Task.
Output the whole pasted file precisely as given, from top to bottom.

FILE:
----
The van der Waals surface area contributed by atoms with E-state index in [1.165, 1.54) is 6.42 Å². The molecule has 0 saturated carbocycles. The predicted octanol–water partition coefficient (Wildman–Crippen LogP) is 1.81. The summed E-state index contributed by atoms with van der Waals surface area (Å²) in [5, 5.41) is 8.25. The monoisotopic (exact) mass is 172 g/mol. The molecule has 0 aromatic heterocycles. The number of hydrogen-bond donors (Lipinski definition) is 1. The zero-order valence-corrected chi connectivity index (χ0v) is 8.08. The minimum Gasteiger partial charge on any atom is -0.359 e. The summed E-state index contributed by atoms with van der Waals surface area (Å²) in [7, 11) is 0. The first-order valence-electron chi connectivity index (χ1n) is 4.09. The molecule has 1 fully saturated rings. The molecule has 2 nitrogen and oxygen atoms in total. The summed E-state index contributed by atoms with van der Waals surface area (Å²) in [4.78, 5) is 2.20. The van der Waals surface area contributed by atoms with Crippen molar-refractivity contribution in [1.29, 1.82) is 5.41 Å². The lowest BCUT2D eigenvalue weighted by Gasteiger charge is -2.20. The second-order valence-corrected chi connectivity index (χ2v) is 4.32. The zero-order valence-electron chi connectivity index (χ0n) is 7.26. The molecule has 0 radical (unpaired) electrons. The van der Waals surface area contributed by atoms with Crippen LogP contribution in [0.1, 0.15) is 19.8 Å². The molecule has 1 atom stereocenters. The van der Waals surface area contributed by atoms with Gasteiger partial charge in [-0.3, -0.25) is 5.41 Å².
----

The van der Waals surface area contributed by atoms with E-state index in [1.165, 1.54) is 6.42 Å². The molecule has 0 saturated carbocycles. The predicted octanol–water partition coefficient (Wildman–Crippen LogP) is 1.81. The summed E-state index contributed by atoms with van der Waals surface area (Å²) in [5, 5.41) is 8.25. The monoisotopic (exact) mass is 172 g/mol. The molecule has 0 aromatic heterocycles. The number of hydrogen-bond donors (Lipinski definition) is 1. The zero-order valence-corrected chi connectivity index (χ0v) is 8.08. The minimum Gasteiger partial charge on any atom is -0.359 e. The summed E-state index contributed by atoms with van der Waals surface area (Å²) in [7, 11) is 0. The first-order valence-electron chi connectivity index (χ1n) is 4.09. The molecule has 1 fully saturated rings. The molecule has 2 nitrogen and oxygen atoms in total. The summed E-state index contributed by atoms with van der Waals surface area (Å²) in [4.78, 5) is 2.20. The van der Waals surface area contributed by atoms with Crippen molar-refractivity contribution in [1.29, 1.82) is 5.41 Å². The lowest BCUT2D eigenvalue weighted by Gasteiger charge is -2.20. The second-order valence-corrected chi connectivity index (χ2v) is 4.32. The zero-order valence-electron chi connectivity index (χ0n) is 7.26. The molecule has 0 radical (unpaired) electrons. The van der Waals surface area contributed by atoms with Crippen LogP contribution in [0.1, 0.15) is 19.8 Å². The molecule has 1 atom stereocenters. The van der Waals surface area contributed by atoms with Gasteiger partial charge in [-0.3, -0.25) is 5.41 Å².